|Teresa Goodson walks to work in ski goggles in downtown St. Paul during the first snowstorm of the season on Nov. 10, 2014.(Photo: Leila Navidi, AP)|
Temperatures only made it into the single digits, teens and 20s Tuesday across much of the north-central U.S. — 20 to 40 degrees below average for many areas, the National Weather Service said.
Wind chills were as cold as minus 20 in parts of western Montana. By Wednesday morning, wind chills could drop to minus 35 in some spots — low enough to cause frostbite in 10 minutes.
|Source AccuWeather, As of Nov. 10.(Photo: Janet Loehrke, USA TODAY)|
|SOURCE AccuWeather, As of Nov. 10.(Photo: Janet Loehrke, USA TODAY)|
Weather service meteorologist Paul Kocin said the cold air will reach the Appalachians to mid-South by Wednesday morning and then hit the East Coast by Thursday morning. The East Coast will see cooler temperatures but be spared from the dramatic lows in the middle of the country, Kocin said.
Freezing temperatures are still possible in parts of the South and East, AccuWeather meteorologist Alex Sosnowski said.
By Monday afternoon, areas of northwest Montana saw 14 inches of snow; parts of North Dakota saw as much as 8 inches.
The heaviest snow fell across Minnesota, Wisconsin and the Upper Peninsula of Michigan. Ishpeming in northern Michigan picked up 24.5 inches of snow as of late Tuesday afternoon, the highest total from the storm so far, according to the weather service.
WATCH: Minneapolis already covered in snow.
Marquette, Mich., got socked with 21.5 inches of snow so far, creating treacherous driving conditions.
At least two people were killed in Minnesota on icy roads, the Minnesota State Patrol said.
In Minnesota alone, there were reports of more than 180 weather-related crashes during the morning commute, including a 16-car pileup in Duluth, CBS News’ Jamie Yuccas reported.
"It's really bad," said Jonie Magnant, who works at a Walgreens in Marquette. "There are thick, whiteout conditions," she said.
Top snowfalls in other states included 18 inches in Mellen, Wis.; 16.5 inches in Cambridge and St. Augusta, Minn., and 14 inches in Whitefish, Mont.
St. Cloud, Minn., got 13.2 inches of snow Monday, breaking the all-time November calendar-day record of 12 inches set on Nov. 21, 1898.
Richard Anderson, a professional holiday decorator who was working on some small trees outside the Seven Steakhouse in Minneapolis, was downcast about the snow.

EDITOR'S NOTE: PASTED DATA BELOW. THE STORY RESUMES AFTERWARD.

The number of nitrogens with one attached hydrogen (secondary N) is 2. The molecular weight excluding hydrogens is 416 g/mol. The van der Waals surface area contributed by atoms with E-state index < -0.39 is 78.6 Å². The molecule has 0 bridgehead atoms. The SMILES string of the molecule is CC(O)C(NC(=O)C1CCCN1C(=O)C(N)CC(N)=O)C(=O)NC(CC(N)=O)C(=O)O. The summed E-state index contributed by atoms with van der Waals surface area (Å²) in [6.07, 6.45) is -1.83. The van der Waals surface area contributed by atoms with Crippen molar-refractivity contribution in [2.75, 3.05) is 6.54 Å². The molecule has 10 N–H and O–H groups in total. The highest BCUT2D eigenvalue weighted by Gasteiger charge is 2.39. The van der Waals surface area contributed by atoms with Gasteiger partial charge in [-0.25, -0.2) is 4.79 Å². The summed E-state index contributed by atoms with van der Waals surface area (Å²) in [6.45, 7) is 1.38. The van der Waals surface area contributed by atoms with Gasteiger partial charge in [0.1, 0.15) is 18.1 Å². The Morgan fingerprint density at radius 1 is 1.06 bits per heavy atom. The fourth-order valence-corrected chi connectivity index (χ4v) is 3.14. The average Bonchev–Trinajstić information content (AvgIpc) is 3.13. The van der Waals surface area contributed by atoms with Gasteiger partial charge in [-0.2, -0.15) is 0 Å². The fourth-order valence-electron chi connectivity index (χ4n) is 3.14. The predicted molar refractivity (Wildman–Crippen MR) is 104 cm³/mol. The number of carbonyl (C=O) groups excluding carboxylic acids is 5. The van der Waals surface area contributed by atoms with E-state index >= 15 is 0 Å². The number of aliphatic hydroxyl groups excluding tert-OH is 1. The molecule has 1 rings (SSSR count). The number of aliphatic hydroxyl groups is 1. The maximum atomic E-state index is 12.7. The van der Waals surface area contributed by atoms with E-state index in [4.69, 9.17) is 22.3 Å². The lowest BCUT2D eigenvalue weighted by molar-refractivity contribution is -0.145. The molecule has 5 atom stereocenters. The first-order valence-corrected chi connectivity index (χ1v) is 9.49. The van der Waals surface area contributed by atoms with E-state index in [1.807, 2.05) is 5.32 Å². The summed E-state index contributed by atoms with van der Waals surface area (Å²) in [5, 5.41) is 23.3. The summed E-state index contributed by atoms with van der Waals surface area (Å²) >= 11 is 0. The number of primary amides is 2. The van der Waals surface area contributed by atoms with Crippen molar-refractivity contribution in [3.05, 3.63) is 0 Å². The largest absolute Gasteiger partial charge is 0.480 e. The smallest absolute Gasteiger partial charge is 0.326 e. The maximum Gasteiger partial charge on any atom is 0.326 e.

"It's wet, cold, sticks to you," Anderson said. "It's freezing on your jacket as it's raining. What do you call it?
Rain, sleet and snow. And it's bitter. It's really bitter. It's not very nice."
By Wednesday temperatures will be in the teens and single digits in Washington state and Oregon.
Snow was welcome in northern Wyoming, where firefighters were battling to contain a late wildfire.
Firefighters struggled with the blaze west of Buffalo, and by Sunday evening it had burned almost 2 square miles. Then came the arctic front, with snow and temperatures plunging from the 60s on Sunday to single digits by Monday morning.
“That’s the best fire control you can have is Mother Nature,” said John Garman, a firefighter with Johnson County.
|A Duluth, Minn. resident shovels the snow from in front of a vehicle, Tuesday, Nov. 11, 2014, following the season's first measurable snowfall |
on Monday. Some areas of Minnesota recorded over one foot of snow. (AP Photo/WDIO-TV, Carl Sauer)
The National Weather Service has issued Wind Chill Warnings and Advisories for Wyoming and the Nebraska Panhandle through 10 AM Wednesday.
As the polar airmass continues to surge southward, temperatures will fall below zero and winds will be breezy from the north at 5-15 MPH. This will send wind chill values as low as -35° over the Laramie Valley and down to -25° across the rest of the region.
With wind chill values as low as -35°, frostbite could set in within 5 to 10 minutes of exposure.
Arctic air continues to surge into the central U.S. on Tuesday. The cold wave will continue to slide south and east over the next couple of days, finally reaching the Deep South and East Coast by Thursday. VPC
Temperatures are expected to remain below freezing for nearly two weeks in the Upper Midwest, Minneapolis included.
READY. SET. WAIT.
If you’re flying in the coming days, expect some delays. Minneapolis-St. Paul International Airport estimated roughly one-third of its arrivals and departures would be canceled by the end of Monday.
As far as driving, if you must do it in snow and sleet, be prepared: Have a full tank of gas, an emergency kit and exercise caution. Wind-blown snow can make it difficult to see, and ice underneath can make driving slippery.
Dangerously low wind chill values can threaten livestock and pets when left outdoors. Frostbite and hypothermia can develop in less than 10 minutes with wind chill values near 40 below in some read.
“It’s part of being in South Dakota,” said Nancy Miller, a manager at Mid-America Travel Plaza in Belle Fourche. “It’s just the topic of the day. It’s the first snowstorm of the season.”
The wintry blast stirred fears of a repeat of last year’s bitter season, but the National Oceanic and Atmospheric Administration doesn’t expect it. Federal forecasters have predicted this winter will be fairly average.
That doesn’t mean it won’t be cold, and other private weather forecasters are predicting a slightly cooler winter than NOAA.
This week’s storm is part of a powerful system being pushed in by the remnants of Typhoon Nuri that hit Alaska’s sparsely populated Aleutian Islands.
Unlike chilly air episodes thus far this season, this particular cold outbreak will have staying power and is likely to last well into next week.
- USA Today | CBS Seattle | AccuWeather | KGWN | Local News 8.